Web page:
Fear of the Query!

One of the unique opportunities available to writers is feature article writing. Potential topics for feature articles are nearly endless. Mediums of publication are also varied for feature articles. They can be “featured” in magazines, online, journals, newspapers, blogs, etc. But how do you successfully publish a feature article? According to the ‘2012 Writer’s Market’, the key to successful feature article publication is in the query letter.

Before my History of Publishing class, I had never heard of a query letter. (Thank goodness I have at last, since I am graduating this year, hopeful of entering some kind of professional writing career!). According to the book, there are three central parts to a query letter.

Part 1: The Hook

The goal of the first part of the query is to catch the editor’s attention. (With a likely overwhelming amount of queries on their desktop, and thesis sentences bombarding their minds, editor’s will take any excuse to forgo reading another piece of paper.) Some ways you could do this would be to start your letter with an eye-catching fact. You could also begin your letter in what would be the middle of your piece. (Dangle the carrot! Don’t give the editor the introduction, the conlcusion, or all the juicy statistics).

Part 2: The Specs

The goal for the second part of your query is to keep the editor reading. You want to clearly define your article’s scope and size, and also give the editor a taste of your writing voice, in just 1-2 paragraphs. A few things to include in your specs are your article’s estimated length, the targeted section of the magazine (Kairos! Do you hear me rhetoricians?), any potential interviews, and sources you have already lined up.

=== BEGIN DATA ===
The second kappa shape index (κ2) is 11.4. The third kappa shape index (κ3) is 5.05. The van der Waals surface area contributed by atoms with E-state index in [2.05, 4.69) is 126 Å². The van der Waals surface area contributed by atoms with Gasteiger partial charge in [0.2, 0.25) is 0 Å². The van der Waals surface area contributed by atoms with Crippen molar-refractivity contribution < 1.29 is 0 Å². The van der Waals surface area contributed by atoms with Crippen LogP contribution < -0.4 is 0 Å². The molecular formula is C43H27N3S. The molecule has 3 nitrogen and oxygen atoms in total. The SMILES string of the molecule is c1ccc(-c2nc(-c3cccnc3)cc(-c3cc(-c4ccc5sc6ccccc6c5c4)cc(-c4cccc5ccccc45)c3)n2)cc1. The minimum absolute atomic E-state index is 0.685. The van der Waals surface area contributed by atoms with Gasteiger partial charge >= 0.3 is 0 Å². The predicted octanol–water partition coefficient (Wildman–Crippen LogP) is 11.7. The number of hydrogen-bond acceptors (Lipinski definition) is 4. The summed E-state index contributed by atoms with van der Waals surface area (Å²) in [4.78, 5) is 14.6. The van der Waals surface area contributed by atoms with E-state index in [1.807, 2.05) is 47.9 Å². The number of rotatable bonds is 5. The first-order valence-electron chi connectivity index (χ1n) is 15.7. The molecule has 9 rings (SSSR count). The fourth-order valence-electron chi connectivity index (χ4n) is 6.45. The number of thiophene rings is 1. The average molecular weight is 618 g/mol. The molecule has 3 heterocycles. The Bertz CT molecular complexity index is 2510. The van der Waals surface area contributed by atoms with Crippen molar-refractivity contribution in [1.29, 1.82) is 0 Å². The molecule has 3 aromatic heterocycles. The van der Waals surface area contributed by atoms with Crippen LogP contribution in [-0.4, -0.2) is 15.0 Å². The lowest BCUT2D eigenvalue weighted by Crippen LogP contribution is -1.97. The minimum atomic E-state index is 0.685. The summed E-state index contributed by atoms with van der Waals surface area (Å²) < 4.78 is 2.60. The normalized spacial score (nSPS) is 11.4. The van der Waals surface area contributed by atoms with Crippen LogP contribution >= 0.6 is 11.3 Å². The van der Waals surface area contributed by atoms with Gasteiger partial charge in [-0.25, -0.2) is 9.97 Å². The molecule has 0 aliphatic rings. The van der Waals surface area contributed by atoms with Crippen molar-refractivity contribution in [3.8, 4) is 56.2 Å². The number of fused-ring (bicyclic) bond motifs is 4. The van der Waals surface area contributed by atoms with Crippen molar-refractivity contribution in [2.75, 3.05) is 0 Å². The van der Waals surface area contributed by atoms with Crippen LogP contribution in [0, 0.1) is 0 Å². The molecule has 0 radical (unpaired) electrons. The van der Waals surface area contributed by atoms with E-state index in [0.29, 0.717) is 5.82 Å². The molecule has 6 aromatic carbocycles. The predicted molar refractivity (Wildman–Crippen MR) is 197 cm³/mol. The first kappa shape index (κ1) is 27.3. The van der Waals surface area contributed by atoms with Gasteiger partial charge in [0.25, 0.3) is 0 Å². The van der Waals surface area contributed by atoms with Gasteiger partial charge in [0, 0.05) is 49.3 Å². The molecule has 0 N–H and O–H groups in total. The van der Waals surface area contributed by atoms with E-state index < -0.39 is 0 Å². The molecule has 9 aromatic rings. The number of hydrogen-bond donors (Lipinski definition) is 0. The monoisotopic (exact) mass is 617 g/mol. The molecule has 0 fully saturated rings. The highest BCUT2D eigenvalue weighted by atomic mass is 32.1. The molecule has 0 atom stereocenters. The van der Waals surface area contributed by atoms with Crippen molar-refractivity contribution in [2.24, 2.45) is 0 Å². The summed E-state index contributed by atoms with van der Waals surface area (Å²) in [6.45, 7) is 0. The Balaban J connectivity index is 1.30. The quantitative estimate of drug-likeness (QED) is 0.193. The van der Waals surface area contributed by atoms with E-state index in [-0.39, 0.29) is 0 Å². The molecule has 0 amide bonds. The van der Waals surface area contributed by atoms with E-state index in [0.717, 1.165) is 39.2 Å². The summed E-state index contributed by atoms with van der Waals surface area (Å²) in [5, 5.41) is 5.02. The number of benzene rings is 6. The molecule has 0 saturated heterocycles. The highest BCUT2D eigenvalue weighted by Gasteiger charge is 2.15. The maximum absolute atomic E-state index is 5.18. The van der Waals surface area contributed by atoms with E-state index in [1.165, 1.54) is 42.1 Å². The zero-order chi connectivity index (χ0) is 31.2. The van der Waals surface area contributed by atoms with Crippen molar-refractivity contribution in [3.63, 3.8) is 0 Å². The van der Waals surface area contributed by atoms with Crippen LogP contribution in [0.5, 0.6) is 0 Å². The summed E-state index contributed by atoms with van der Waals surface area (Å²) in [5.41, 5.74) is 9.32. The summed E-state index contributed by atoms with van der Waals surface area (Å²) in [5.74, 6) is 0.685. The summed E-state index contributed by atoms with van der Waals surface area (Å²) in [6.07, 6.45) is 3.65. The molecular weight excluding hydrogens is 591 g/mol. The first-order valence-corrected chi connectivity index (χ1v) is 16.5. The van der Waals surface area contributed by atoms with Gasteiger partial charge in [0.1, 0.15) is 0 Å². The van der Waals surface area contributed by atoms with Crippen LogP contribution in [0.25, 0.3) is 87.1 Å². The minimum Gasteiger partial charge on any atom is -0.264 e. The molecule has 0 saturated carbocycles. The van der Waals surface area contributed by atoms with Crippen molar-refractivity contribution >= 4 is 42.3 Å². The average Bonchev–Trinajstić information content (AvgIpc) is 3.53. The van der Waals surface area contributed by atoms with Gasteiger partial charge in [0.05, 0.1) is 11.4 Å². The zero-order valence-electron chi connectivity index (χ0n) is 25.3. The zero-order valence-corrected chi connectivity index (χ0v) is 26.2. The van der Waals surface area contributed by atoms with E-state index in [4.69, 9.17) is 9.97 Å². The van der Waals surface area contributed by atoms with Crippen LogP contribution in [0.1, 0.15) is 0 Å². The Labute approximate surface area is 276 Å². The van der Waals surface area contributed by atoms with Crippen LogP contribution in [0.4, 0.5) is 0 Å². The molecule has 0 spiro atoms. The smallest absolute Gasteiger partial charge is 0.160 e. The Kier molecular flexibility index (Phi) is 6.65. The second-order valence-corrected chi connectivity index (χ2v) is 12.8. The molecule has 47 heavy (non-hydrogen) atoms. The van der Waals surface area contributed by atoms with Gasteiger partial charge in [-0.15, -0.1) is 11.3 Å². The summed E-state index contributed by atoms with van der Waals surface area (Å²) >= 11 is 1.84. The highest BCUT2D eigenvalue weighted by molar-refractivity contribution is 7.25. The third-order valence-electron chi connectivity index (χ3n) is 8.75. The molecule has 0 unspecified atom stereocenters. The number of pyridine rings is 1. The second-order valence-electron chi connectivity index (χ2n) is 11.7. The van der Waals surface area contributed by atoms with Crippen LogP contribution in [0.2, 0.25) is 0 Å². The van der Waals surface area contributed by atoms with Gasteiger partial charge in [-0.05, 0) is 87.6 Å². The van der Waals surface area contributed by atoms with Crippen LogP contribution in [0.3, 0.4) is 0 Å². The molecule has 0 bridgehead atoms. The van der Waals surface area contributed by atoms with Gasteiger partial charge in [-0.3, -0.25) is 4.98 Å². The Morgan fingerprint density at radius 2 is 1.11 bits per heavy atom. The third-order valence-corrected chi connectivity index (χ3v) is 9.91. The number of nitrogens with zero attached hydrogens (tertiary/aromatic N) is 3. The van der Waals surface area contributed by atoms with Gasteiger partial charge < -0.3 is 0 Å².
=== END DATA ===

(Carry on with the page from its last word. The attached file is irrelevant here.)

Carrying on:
Part 3: The Bio

Basically, if the editor is still reading, then you have already done your job. This part of the query is highly subjective. The only essential part is that you share your credentials and why you think you are the best person to write the article, and say so as humbly as possible. Specifically, you may want to address points such as: your personal qualifications, whether or not you have written about this subject before, and any past publications.

Any undergrads reading this might have realized a glitch: what if you don’t have any qualifications because you are fresh out of the classroom and a major greeny? This is what makes Part 3 so subjective. According to the Writer’s Market, if you don’t have experience to boast about, then don’t mention it. It is better to skip these embellishments and close your letter with a polite word of thanks. And if anyone asks you specifically about your credentials, humbly admit to not having any.

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